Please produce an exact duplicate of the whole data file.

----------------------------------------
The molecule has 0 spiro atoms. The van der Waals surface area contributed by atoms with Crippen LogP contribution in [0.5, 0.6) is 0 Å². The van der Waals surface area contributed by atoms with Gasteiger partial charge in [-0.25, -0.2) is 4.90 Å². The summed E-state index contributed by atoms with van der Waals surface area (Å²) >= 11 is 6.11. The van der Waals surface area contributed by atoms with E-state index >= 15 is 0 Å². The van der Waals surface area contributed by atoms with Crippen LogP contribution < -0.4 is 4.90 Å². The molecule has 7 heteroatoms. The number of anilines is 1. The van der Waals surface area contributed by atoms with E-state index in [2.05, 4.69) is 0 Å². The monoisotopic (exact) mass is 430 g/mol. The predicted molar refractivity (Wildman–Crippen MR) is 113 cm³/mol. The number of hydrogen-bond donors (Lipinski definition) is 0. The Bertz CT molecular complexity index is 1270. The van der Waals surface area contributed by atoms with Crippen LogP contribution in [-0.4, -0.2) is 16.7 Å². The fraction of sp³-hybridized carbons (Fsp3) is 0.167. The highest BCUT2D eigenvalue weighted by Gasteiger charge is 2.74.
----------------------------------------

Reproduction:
The molecule has 0 spiro atoms. The van der Waals surface area contributed by atoms with Crippen LogP contribution in [0.5, 0.6) is 0 Å². The van der Waals surface area contributed by atoms with Gasteiger partial charge in [-0.25, -0.2) is 4.90 Å². The summed E-state index contributed by atoms with van der Waals surface area (Å²) >= 11 is 6.11. The van der Waals surface area contributed by atoms with E-state index >= 15 is 0 Å². The van der Waals surface area contributed by atoms with Crippen LogP contribution < -0.4 is 4.90 Å². The molecule has 7 heteroatoms. The number of anilines is 1. The van der Waals surface area contributed by atoms with E-state index in [2.05, 4.69) is 0 Å². The monoisotopic (exact) mass is 430 g/mol. The predicted molar refractivity (Wildman–Crippen MR) is 113 cm³/mol. The number of hydrogen-bond donors (Lipinski definition) is 0. The Bertz CT molecular complexity index is 1270. The van der Waals surface area contributed by atoms with Crippen LogP contribution in [-0.4, -0.2) is 16.7 Å². The fraction of sp³-hybridized carbons (Fsp3) is 0.167. The highest BCUT2D eigenvalue weighted by Gasteiger charge is 2.74.